Pretty Poison (1968)
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as Dennis Pitt
as Sue Ann Stepanek
as Mrs. Stepanek
as Morton Azenauer
as Bud Munsch
as Mrs. Bronson
as Harry Jackson
as Night Watchman
as Mrs. Stepanek's Boyfriend
as Burly Man
as Cop at Beanery
as Man at Police Station
Critic Reviews for Pretty Poison
The film is strongest when focusing on the two perfect-foil leads as they blissfully indulge paranoid fantasies about poison in the local water supply and plot covert counterespionage operations.
Like any good study in couple's psychopathology, a familiar relationship is visible here, but in a parodic, mutated form.
...He's an older guy, to be sure, and she's a beautiful high school majorette seemingly charmed by his secretive life and acronym-dotted small talk, but behind her schoolgirl smile is a cagey, bored girl with a sociopathic streak ...
Showing its social jaundice between grotty bursts of violence, this acidly comic late-'60s noir lets Tuesday Weld's teen queen with a taste for mayhem out-psycho Anthony Perkins.
This cult item features Tuesday Weld in her best known role, as seemingly innocent highschool senior who's actually a cool nymphet killer pinning all mischief on her boyfriend--Anthony Perkins and Weld are a movie pair made in Heaven.
Audience Reviews for Pretty Poison
"Boy. What a week. I met you on Monday, fell in love with you on Tuesday, Wednesday I was unfaithful, Thursday we killed a guy together. How about that for a crazy week, Sue Ann?"
Tonally sophisticated, and well crafted cult staple from Noel Black. It's a shame that films like Pretty Poison have faded into obscurity, but really, it is apropos that a film this misunderstood stars two leads that Hollywood never knew what to do with, the fabulous Anthony Perkins and Tuesday Weld. Mixing a bit of Lolita, with a dash of NIght of the Hunter and a TON of Gun Crazy, Black and company seamlessly shift between neo-noir, black comedy and straight forward surrealism. Perhaps what I like most about this film is that nothing is what it seems. One could be forgiven for believing the opening act was part of a badly-written comedy, probably because that is exactly what the writer wants you to think. Lorenzo Semple's tight script is slyly subversive both in its deceptively light treatment and in the manner in which it portrays small-town Americana (in much the same way that David Lynch would two decades later in Blue Velvet). He tells us that the white picket fences and pretty cheerleaders should never be taken at face value, because there is something rotten lurking beneath that all-American veneer -- but in true cult fashion, it has fun with that message, instead of taking itself too seriously. I'd be remiss if I didn't mention the performances. Perkins (as usual) is terrific. You can see the layers of confidence slowly peeling away as his and Sue-Ann's roles become inexplicably reversed and he finds himself sinking deeper and deeper out of his depth until he is a mass of sweaty, twitching nerves, blindly following orders, all pretence of control abandoned. Weld is also first class. She plays her character the same throughout, even when her true colors are revealed to us, and resists the temptation to display the usual tics and grimaces of movie-land's bunny-boilers. And lest I forget, Beverly Garland, the quintessential B-movie actress of her day, who also turns in the best performance of her career as the mother everyone can hate. All in all, it's a crime that Pretty Poison is so unknown. Now that it FINALLY got released on DVD, let's hope more people discover it.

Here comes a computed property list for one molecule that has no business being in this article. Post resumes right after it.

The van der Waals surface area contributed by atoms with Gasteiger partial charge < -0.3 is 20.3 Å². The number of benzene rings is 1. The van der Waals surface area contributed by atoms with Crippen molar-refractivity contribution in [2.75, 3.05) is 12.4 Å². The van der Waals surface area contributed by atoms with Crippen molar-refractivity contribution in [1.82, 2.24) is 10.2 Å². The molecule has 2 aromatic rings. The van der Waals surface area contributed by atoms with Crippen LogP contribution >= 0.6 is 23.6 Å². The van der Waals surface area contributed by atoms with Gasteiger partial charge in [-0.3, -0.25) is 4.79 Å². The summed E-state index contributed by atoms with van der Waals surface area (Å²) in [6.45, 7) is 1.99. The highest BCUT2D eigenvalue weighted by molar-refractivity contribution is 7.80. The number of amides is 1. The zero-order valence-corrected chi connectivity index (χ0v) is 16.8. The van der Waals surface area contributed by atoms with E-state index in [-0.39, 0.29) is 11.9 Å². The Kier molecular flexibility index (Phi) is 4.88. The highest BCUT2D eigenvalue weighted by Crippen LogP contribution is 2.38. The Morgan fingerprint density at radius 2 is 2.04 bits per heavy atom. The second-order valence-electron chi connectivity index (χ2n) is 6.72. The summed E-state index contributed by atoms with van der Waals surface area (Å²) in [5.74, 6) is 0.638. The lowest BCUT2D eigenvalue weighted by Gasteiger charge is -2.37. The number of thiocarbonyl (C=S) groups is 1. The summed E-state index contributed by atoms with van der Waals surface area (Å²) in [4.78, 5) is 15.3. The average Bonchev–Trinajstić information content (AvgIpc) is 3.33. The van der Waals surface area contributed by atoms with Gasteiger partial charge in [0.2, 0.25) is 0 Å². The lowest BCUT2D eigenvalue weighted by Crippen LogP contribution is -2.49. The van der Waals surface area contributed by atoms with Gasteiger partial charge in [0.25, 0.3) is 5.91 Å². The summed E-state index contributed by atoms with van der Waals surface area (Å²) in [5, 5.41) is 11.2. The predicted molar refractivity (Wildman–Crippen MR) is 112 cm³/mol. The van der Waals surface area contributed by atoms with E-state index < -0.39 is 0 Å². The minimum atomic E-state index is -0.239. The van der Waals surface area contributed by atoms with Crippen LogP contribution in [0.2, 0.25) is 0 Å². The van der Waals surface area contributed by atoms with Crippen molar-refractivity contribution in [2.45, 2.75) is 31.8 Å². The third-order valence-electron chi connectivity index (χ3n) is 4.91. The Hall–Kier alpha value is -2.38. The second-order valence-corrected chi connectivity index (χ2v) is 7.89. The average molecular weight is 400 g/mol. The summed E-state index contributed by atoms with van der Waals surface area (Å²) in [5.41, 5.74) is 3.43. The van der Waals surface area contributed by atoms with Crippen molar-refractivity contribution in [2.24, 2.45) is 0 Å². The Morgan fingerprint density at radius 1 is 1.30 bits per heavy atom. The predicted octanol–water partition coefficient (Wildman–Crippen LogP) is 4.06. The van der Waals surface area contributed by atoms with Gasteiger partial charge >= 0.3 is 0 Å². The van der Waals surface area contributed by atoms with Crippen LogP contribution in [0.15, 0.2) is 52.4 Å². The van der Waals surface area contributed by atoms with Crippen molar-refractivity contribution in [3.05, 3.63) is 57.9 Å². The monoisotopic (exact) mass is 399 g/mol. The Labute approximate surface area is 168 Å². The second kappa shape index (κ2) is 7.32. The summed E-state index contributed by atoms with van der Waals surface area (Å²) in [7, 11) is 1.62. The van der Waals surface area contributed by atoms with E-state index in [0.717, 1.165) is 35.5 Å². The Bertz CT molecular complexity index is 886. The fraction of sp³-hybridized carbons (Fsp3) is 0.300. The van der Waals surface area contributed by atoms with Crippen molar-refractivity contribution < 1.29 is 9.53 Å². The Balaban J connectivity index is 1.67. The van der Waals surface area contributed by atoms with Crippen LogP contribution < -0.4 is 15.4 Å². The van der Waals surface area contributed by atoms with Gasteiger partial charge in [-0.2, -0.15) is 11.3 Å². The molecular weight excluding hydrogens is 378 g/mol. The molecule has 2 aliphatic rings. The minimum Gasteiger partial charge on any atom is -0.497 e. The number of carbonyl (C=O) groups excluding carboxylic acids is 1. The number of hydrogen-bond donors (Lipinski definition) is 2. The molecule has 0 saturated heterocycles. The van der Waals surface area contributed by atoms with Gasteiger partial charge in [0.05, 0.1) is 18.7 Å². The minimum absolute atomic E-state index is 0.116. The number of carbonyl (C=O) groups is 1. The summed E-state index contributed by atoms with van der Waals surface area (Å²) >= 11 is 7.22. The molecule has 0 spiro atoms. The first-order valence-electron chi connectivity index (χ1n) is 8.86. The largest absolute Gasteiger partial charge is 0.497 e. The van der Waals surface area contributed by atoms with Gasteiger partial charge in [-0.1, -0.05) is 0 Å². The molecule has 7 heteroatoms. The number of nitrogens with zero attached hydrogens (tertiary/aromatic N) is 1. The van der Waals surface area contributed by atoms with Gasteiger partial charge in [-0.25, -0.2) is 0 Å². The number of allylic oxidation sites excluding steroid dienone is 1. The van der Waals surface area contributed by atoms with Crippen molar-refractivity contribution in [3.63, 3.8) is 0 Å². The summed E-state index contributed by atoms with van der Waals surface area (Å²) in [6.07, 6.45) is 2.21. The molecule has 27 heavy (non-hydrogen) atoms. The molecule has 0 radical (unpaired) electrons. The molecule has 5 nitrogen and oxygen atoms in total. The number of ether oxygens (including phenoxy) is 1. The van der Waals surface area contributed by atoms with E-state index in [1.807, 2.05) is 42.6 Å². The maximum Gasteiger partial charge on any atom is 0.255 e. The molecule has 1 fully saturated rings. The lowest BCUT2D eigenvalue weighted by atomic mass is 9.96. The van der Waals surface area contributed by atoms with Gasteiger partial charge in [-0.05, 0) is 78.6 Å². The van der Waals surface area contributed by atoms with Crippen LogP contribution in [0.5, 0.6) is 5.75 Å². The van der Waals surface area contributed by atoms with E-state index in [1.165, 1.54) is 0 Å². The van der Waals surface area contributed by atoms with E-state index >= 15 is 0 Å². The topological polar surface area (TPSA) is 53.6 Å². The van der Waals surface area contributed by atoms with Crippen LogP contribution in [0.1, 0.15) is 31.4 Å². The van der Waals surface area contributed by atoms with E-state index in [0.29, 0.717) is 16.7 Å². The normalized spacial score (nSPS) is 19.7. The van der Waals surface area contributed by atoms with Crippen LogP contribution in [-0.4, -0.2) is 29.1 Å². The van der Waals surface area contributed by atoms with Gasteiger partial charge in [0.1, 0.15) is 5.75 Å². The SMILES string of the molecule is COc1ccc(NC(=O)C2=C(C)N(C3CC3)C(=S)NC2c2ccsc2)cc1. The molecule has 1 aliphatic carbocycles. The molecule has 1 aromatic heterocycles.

One of those rare cult gems that never seem to pop up when you need them, Pretty Poison is one solid piece of black comedy Americana. Featuring the sterling psychopath character actor, Anthony Perkins, and bubble blonde nymphet Tuesday Weld, this film never bores, never tries too hard to be introspective, and yet achieves perfection in doing so. The plot follows recently released (and obviously still perturbed) inmate Dennis Pitt (Perkins) who starts work at a chemical plant, and eyes band majorette Sue Ann (Weld). What follows is a labyrinth of utter informality, as Dennis leads Sue Ann astray by telling he's a secret agent, sent to stop poison from being released in the water supply. (Ironic since the pollution shown being dumped is a type of poison. Perhaps this was a green initiative.) Perkins has all the queer quirks he exhibited in his seminal best, Psycho, but also has a calm innocence that can only come from being slightly off your rocker and completely intent on bridging the gap between yourself and someone you're infatuated with. Instead of a screaming Janet Leigh, Tuesday exhibits this odd temperament of high school angst queen, beautiful and simplistic. She seems a mere pawn in Perkins game, working to fix the crimes of his past by committing more with his accomplice. As they go along, performing secret missions and falling in love in the span of a week, it's easier to see the aggressive side of Sue Ann emerge, and we soon come to believe that perhaps Dennis, the convicted felon, is the lesser of two evils. Bleak, black, and remotely sweet, Perkins comes off as a new type of insanity, a bittersweet manner and a loving and loyal approach. Weld, who at first seems the familiar blonde without purpose, transforms to become the central addiction and most complex character of the entire film. Certainly worth a view, and round of applause.
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